Via Naked Capitalism

By Lambert Strether of Corrente.


While U.S.-China trade tensions weighed on results at Hasbro Inc., rival Mattel Inc. saw a sharp jump in quarterly profit and says looming levies on Chinese goods including toys had minimal impact on its bottom line” [Wall Street Journal]. “Many retailers agreed to buy Mattel’s products in China rather than ask the toy maker to import them to the U.S. and store them in warehouses stateside. The company says it also has less exposure to trade tensions than some because less than two-thirds of its products sold in the U.S. are imported from China, compared with the industry average of 85%. Over at Hasbro, retailers canceled direct import orders and required the toy maker to import the products themselves, adding to shipping and inventory costs.


“But what is government itself, but the greatest of all reflections on human nature?” –James Madison, Federalist 51

“They had one weapon left and both knew it: treachery.” –Frank Herbert, Dune

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Alert reader dk (not to be confused with DK) is in the process of developing the following interactive chart. Here is (are) the latest Dem Primary Polling as of 10/31/2019, 12:00 PM EDT

I know it’s early days, and we haven’t even had a primary vote yet, but with all the debates and the newsflow and the polls and the DNC manipulation it feels like we’re already in the midst of an election. I’m starting to think that the real story is why the heck is Joe Biden still cruising serenely along in the lead? Is everybody who was wrong about Trump — and that was almost everybody — wrong about Biden too? What kind of world are we living in? And here are the poll results, as of 10/31/2019, 12:00 PM EDT:

The state polling is still miserably inadequate, and there are no new polls of note.

I think dk has started a really neat project, and in the near future we’ll seek your feedback (within reason) for the tool “live.”

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Biden (D)(1): “Joe Biden claims he’s getting ‘beat up because I’m not the socialist’ as Democrats worry his presidential primary campaign will flop in Iowa caucuses” [Daily Mail]. “Joe Biden claims he’s getting ‘beat up’ in the Democratic presidential primary ‘because I’m not the socialist’ – unlike rival Bernie Sanders. The former vice president made his claim at a fundraiser in Florida on Monday night at a time when the socialist label has been thrown around as an insult in the primary process.” • As so often with the fearsome Daily Mail, this is a surprisingly good wrap-up, well worth a read.

Biden (D)(2): “Joe Biden to attend Seattle fundraiser co-hosted by Amazon general counsel” [Seattle Times]. “Former Vice President Joe Biden is scheduled to return to Seattle next month for a pair of fundraisers, including one co-hosted by Amazon general counsel David Zapolsky. Biden will attend a late-afternoon reception on Nov. 15 in the Madison Park neighborhood, hosted by Seattle philanthropist Janet Ketcham, with tickets starting at $1,000 and ranging to $2,800, according to an invitation. A second fundraiser is set for that evening at the Queen Anne neighborhood home of Zapolsky and his wife, Lynn Hubbard, a community volunteer and a former attorney, with admission set at $2,800 per person, according to an invitation. Co-chairs at each fundraising event are expected to raise $25,000. Biden’s tapping of financial help from a top Amazon leader comes as his polling and fundraising edges have faded in the Democratic presidential primary. It’s also another sign of .” • That’s nice. I’m starting to admire Biden at this point; he gives zero f*cks. And he’s still in the lead!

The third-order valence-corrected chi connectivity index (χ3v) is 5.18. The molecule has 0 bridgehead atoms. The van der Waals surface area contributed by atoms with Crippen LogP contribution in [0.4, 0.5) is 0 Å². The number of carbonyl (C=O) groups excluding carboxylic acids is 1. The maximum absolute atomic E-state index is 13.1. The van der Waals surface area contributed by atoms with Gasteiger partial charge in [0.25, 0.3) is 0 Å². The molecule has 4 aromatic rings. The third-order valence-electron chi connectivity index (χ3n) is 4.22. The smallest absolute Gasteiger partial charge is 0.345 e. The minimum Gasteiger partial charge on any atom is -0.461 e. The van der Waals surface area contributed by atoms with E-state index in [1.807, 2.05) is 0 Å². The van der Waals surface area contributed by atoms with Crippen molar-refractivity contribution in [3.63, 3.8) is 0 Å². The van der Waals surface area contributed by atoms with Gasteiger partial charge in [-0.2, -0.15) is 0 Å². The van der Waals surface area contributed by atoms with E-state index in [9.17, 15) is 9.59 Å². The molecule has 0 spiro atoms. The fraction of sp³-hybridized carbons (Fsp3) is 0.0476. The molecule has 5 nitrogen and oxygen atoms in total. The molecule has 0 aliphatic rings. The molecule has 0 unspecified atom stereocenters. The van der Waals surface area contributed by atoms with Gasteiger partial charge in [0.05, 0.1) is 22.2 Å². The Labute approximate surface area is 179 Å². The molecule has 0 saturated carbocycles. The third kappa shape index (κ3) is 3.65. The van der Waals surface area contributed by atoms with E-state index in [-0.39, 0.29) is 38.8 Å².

Buttigieg (D)(1): “Buttigieg distances himself from his McKinsey consulting days” [Politico]. “For years, Buttigieg’s stint at McKinsey & Company, the international management consulting firm, formed a key part of his political biography — from selling Hoosiers on his “experience around economics and business” as a green, 28-year-old candidate for Indiana state treasurer to talking earlier this year about the “perspective” he gained as part of the business world. But the resume line has faded from Buttigieg’s stump speech amid revelations about McKinsey’s work with authoritarian governments and growing skepticism of large corporations.” • Presumably Mayor Pete has asked McKinsey to release him from his NDA, so we can examine is record?

UPDATE Buttigieg (D)(2): “Pete Buttigieg Is Still Fighting the Last War” [The New Republic]. “This is among the many things about Buttigieg—next to the talk about freedom and security, the educational credentials, the military service, and his invocations of religion—that make it seem as though he’s been engineered as a response to Republican Party of 2004. He offers the kind of rhetoric one imagines the Democratic Party might have leaned into if Obama’s rise had never occurred—less soaring and more concerned with countering Republican suggestions of weakness. This is perhaps what made his early talk about not caring what Republicans say about Democrats so short-lived and personally untenable. Buttigieg has spent much of his life caring very deeply about what Republicans say—so deeply, in fact, that he is still doggedly fighting the rhetorical battles of the Bush presidency, a marooned soldier who hasn’t been told the war is over.”

Gabbard (D)(1): “Tulsi Gabbard is having a moment, and the party is getting nervous” [Yahoo News]. “According to New York magazine columnist Jonathan Chait, that threat is becoming clearer every day. Citing an op-ed published by Gabbard in Wednesday’s Wall Street Journal — and singling out a passage in which the congresswoman claims that “whether Mrs. Clinton’s name is on the ballot or not, her foreign policy will be, as many of the Democratic candidates adhere to her [hawkish] doctrine” — Chait argues that Gabbard is now “heavily hinting at a spoiler campaign to help Trump.”” • Who is this Jonathan Chait dude, anyhow?

UPDATE Gabbard (D)(2):

Come on, man.

Sanders (D)(1):